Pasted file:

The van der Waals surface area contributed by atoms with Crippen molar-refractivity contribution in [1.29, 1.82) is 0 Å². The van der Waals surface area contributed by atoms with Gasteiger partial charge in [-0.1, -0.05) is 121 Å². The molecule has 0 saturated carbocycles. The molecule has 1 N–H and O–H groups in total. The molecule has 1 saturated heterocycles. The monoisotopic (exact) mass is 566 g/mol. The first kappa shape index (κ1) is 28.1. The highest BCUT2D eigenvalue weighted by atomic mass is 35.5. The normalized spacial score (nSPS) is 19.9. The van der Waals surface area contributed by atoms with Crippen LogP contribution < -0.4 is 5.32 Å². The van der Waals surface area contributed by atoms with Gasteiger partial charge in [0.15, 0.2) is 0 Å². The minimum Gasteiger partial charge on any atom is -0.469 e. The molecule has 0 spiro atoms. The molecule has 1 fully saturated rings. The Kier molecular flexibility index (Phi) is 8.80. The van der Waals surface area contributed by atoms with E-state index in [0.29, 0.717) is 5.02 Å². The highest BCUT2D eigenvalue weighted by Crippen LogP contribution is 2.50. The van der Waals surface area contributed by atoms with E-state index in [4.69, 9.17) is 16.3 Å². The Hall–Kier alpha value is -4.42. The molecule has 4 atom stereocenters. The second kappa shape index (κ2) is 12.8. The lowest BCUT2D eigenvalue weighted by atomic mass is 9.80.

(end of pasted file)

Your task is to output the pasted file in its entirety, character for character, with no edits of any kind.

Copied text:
The van der Waals surface area contributed by atoms with Crippen molar-refractivity contribution in [1.29, 1.82) is 0 Å². The van der Waals surface area contributed by atoms with Gasteiger partial charge in [-0.1, -0.05) is 121 Å². The molecule has 0 saturated carbocycles. The molecule has 1 N–H and O–H groups in total. The molecule has 1 saturated heterocycles. The monoisotopic (exact) mass is 566 g/mol. The first kappa shape index (κ1) is 28.1. The highest BCUT2D eigenvalue weighted by atomic mass is 35.5. The normalized spacial score (nSPS) is 19.9. The van der Waals surface area contributed by atoms with Crippen LogP contribution < -0.4 is 5.32 Å². The van der Waals surface area contributed by atoms with Gasteiger partial charge in [0.15, 0.2) is 0 Å². The minimum Gasteiger partial charge on any atom is -0.469 e. The molecule has 0 spiro atoms. The molecule has 1 fully saturated rings. The Kier molecular flexibility index (Phi) is 8.80. The van der Waals surface area contributed by atoms with E-state index in [0.29, 0.717) is 5.02 Å². The highest BCUT2D eigenvalue weighted by Crippen LogP contribution is 2.50. The van der Waals surface area contributed by atoms with E-state index in [4.69, 9.17) is 16.3 Å². The Hall–Kier alpha value is -4.42. The molecule has 4 atom stereocenters. The second kappa shape index (κ2) is 12.8. The lowest BCUT2D eigenvalue weighted by atomic mass is 9.80.